Fleas on Cat
Fleas are tiny, blood-sucking insects that are seriously annoying to people and their pets. Their bites are itchy, and they can carry and transmit disease and other parasites. The ordinary cat flea - Ctenocephalides felis – is the most common external parasite of domestic cats. It also affects dogs. Adult fleas are dark brown to black, fairly flat and about 2 to 3 millimeters in length. They usually can be seen with the naked eye. Fleas can’t fly, because they don’t have wings. However, they have well-developed, extremely powerful hind legs that give them amazing jumping capabilities. Like rabbits, fleas reproduce rapidly. Two fleas can produce 2000 fleas in a single 4-month lifespan. Adult fleas live on the skin of a host animal. Different types of fleas gravitate toward different hosts, including cats, dogs, rabbits, rodents, horses, birds and people. However, if they are hungry enough, fleas will feed on almost anyone they can hop onto. Sometimes, fleas can be seen scurrying under the cat’s (or other host’s) fur, but they can be quite difficult to catch.
Cats become infested with fleas when they live in an area that is conducive to the insect’s life cycle and when appropriate flea preventative measures are not taken. Fleas thrive in warm, wet climates. An average temperature in the range of 70 to 85 degrees Fahrenheit is optimal for these blood-suckers. From a flea’s perspective, the hotter and damper, the better. Cats living in hot, humid climates tend to develop more severe complications from flea
Fleas are the leading cause of itchiness (pruritis), scratching and severe skin irritation in companion cats. They cause some degree of irritation simply by crawling around. Inevitably, once they settle on a particular cat, fleas quickly begin to dine. They bite into the cat’s skin and feed on its blood. An animal’s physical reaction to a flea bite is really a reaction to the flea’s saliva that enters the bite wound. Some cats have mild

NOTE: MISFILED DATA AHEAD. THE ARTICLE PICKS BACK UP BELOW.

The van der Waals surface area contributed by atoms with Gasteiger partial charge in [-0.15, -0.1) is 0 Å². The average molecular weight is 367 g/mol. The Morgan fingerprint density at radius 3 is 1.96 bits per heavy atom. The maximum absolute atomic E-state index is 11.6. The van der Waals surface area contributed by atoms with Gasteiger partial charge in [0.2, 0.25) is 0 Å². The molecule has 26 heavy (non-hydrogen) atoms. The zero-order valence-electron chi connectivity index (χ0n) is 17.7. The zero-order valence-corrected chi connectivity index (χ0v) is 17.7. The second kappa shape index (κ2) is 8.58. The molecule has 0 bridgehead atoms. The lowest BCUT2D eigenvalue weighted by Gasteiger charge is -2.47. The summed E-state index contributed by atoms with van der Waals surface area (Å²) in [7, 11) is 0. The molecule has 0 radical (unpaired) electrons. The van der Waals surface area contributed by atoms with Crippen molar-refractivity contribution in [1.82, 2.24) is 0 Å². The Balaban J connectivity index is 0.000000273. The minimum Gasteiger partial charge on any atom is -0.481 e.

A veterinarian presented with a cat that is scratching and biting at her skin and losing hair, is weak, has developed raised red skin bumps and is showing evidence of flea feces and/or eggs in her coat, will quickly recognize the classic signs of flea infestation. He will conduct a thorough physical examination to look for adult fleas and to take samples of flea feces, which look like pepper, and/or eggs, which look like salt.
The goals of treating cats infested with fleas are to eliminate the flea population on the cats and from their immediate living environment, and to provide as much relief, as quickly possible, from the itchiness, pain and discomfort that accompany flea bites.While prevention is the best cure for fleas, there are a number of good available treatment options. Determined owners should adopt an integrated flea management program that treats not only the cat, but also